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Chancellor Cancels $54-Million Radio Bid

Firm drops plan to acquire four stations from SFX Broadcasting, saying it doesn't want a court fight with Justice Department.

April 01, 1998|From Associated Press

WASHINGTON — A proposed radio merger that the Justice Department had challenged was abandoned Tuesday, and the government is requiring the sell-off of 18 radio stations as a condition of approving two other billion-dollar mergers in the rapidly consolidating industry.

"As the radio industry continues to consolidate in the wake of the Telecommunications Act of 1996, we will continue to seek relief where radio mergers harm the competition that helped make radio an effective and affordable way to advertise," said Assistant Atty. Gen. Joel I. Klein.

Four months after the department's antitrust division brought its first court suit to block a radio merger since the law was passed, Chancellor Media Corp. decided it did not want to fight a court battle.

Instead, Chancellor abandoned its $54-million bid to acquire four radio stations owned by SFX Broadcasting Inc. on Long Island, N.Y.--WBLI-FM, WBAB-FM, WHFM-FM and WGBB-AM. Chancellor also agreed to end the deal under which it was operating the stations pending their acquisition.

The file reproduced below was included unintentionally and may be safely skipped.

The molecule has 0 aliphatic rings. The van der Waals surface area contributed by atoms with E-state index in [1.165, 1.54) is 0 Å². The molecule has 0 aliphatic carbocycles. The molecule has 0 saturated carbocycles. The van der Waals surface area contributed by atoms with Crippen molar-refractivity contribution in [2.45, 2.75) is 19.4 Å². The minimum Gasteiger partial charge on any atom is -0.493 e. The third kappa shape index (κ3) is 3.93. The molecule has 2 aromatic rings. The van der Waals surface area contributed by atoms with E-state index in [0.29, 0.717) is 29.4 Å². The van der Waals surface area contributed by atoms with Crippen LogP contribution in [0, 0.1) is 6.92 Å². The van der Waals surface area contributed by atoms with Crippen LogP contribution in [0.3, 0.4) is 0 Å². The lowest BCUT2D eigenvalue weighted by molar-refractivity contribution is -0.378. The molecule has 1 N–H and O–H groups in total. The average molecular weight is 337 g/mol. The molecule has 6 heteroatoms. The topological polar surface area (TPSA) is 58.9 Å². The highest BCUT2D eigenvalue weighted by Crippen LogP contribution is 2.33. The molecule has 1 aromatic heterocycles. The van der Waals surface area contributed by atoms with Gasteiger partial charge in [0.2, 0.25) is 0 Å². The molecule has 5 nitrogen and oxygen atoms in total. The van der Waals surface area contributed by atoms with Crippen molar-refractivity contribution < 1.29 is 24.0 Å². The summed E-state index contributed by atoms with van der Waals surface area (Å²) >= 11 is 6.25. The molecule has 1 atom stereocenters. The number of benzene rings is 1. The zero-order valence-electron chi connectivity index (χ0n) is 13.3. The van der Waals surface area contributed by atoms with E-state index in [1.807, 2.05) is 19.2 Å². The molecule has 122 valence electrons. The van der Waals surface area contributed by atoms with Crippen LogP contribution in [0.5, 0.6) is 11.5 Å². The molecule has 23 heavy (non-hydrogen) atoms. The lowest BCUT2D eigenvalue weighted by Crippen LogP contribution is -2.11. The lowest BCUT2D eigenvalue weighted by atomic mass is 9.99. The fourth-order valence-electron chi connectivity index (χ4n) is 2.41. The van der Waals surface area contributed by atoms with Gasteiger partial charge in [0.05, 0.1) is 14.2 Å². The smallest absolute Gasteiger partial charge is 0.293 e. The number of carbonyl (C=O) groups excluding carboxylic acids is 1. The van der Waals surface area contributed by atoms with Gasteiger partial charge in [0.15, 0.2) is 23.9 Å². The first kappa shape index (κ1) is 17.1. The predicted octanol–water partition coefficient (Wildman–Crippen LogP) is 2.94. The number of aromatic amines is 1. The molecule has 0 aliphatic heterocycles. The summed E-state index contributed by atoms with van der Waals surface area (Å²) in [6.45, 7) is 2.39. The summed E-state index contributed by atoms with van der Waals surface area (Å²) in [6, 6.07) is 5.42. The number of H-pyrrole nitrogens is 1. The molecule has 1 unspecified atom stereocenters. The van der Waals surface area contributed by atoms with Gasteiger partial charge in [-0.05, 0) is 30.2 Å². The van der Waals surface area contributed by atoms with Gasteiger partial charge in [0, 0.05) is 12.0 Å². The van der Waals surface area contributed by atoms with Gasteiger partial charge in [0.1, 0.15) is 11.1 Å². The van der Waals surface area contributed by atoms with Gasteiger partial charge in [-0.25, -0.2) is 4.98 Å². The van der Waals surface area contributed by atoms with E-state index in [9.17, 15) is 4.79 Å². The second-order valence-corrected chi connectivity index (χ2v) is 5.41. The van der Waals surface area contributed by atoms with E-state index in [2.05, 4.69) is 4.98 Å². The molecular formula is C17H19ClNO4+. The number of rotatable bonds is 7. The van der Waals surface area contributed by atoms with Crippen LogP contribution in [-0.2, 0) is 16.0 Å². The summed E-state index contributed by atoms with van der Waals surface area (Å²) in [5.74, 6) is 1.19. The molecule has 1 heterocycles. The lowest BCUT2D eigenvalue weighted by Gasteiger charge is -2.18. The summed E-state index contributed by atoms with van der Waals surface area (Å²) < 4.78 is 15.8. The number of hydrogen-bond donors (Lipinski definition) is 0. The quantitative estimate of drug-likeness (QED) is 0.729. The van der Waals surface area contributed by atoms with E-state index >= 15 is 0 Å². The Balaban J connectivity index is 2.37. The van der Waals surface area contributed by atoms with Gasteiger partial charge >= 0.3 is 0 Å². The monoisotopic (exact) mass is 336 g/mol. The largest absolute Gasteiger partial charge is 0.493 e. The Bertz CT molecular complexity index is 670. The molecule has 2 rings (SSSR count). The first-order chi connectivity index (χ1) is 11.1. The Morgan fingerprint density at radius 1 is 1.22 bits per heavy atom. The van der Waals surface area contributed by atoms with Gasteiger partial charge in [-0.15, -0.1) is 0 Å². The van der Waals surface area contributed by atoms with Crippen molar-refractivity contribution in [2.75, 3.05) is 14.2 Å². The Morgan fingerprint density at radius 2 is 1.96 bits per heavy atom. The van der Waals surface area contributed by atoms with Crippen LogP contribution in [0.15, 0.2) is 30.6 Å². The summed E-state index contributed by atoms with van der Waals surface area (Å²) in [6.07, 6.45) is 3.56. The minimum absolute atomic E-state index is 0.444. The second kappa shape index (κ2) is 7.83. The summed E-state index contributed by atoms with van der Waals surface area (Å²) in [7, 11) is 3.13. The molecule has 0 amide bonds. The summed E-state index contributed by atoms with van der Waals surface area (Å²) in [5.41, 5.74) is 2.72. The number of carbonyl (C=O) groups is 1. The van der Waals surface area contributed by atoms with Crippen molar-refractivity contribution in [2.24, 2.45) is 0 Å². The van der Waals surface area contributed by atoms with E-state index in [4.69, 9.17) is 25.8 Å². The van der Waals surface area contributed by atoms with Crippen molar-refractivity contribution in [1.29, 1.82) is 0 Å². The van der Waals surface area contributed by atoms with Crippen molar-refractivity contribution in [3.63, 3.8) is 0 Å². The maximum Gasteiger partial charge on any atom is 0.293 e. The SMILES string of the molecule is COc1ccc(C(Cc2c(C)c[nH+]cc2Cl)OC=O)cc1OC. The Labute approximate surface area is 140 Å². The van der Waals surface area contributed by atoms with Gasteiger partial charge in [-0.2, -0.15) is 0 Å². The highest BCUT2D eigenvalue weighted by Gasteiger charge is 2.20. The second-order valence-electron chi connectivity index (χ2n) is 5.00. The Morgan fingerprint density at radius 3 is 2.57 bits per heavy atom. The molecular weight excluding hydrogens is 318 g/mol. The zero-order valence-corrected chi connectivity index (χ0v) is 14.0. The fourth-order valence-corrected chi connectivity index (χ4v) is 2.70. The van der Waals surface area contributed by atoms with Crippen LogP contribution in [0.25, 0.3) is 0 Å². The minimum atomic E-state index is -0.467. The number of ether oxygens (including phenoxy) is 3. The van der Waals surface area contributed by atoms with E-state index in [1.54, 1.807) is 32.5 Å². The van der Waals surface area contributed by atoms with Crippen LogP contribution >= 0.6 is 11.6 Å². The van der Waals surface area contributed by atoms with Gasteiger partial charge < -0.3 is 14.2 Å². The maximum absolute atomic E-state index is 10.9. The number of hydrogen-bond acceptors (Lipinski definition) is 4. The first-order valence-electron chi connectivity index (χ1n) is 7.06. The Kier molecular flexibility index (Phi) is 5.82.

The government argued that the merger would have illegally reduced competition by giving Chancellor, which owns two other Long Island stations, more than 65% of the local radio advertising market.

Those four SFX stations on Long Island also figured in a settlement the government reached Tuesday to allow Capstar Broadcasting Partners Inc. to go forward with its $2.1-billion acquisition of SFX.

Capstar agreed to sell 11 stations, including the four SFX Long Island stations, plus four in Greenville, S.C., and one each in Pittsburgh, Houston and Jackson, Miss.

The government said the original deal would have given Capstar and its related entities 74% of radio advertising revenue in Greenville, 65% in Long Island's Suffolk County, 57% in Jackson, 44% in Pittsburgh and 43% in Houston. The government argued those levels of concentration could have brought about an increase in radio advertising rates.

Hicks, Muse, Tate & Furst Inc., a Dallas-based investment firm, owns all the stock of Capstar and a significant portion of the stock of Chancellor, so the market positions of both companies were combined in assessing the Capstar-SFX deal, the Justice Department said.

Capstar will sell KKPN-FM in Houston, WJDX-FM in Jackson, WTAE-AM in Pittsburgh and WESC-FM, WESC-AM, WJMZ-FM and WPTP-FM in Greenville.

In another settlement, CBS Corp., the nation's largest operator of radio stations, with 76 in 17 cities, agreed to sell seven stations to win Justice Department approval of its $1.6-billion acquisition of American Radio Systems Corp.

CBS will sell four stations in Boston, two in St. Louis and one in Baltimore. The government said the original deal would have given CBS 59% of Boston's radio advertising revenue, 49% of St. Louis' and 46% of Baltimore's. With the divestiture, the company will have no more than 40% of the ad revenue in any of the cities.

CBS will sell WEEI-AM, WAAF-FM, WEGQ-FM and WRKO-AM in Boston, KSD-FM and KLOU-FM in St. Louis and WOCT-FM in Baltimore.

Counting Tuesday's developments, 11 merger proposals have been restructured or dropped in the face of government objections since a 1996 law relaxed the limits on radio station ownership. More than 4,000 of the nation's 11,000 radio stations have changed hands since the law went into effect.

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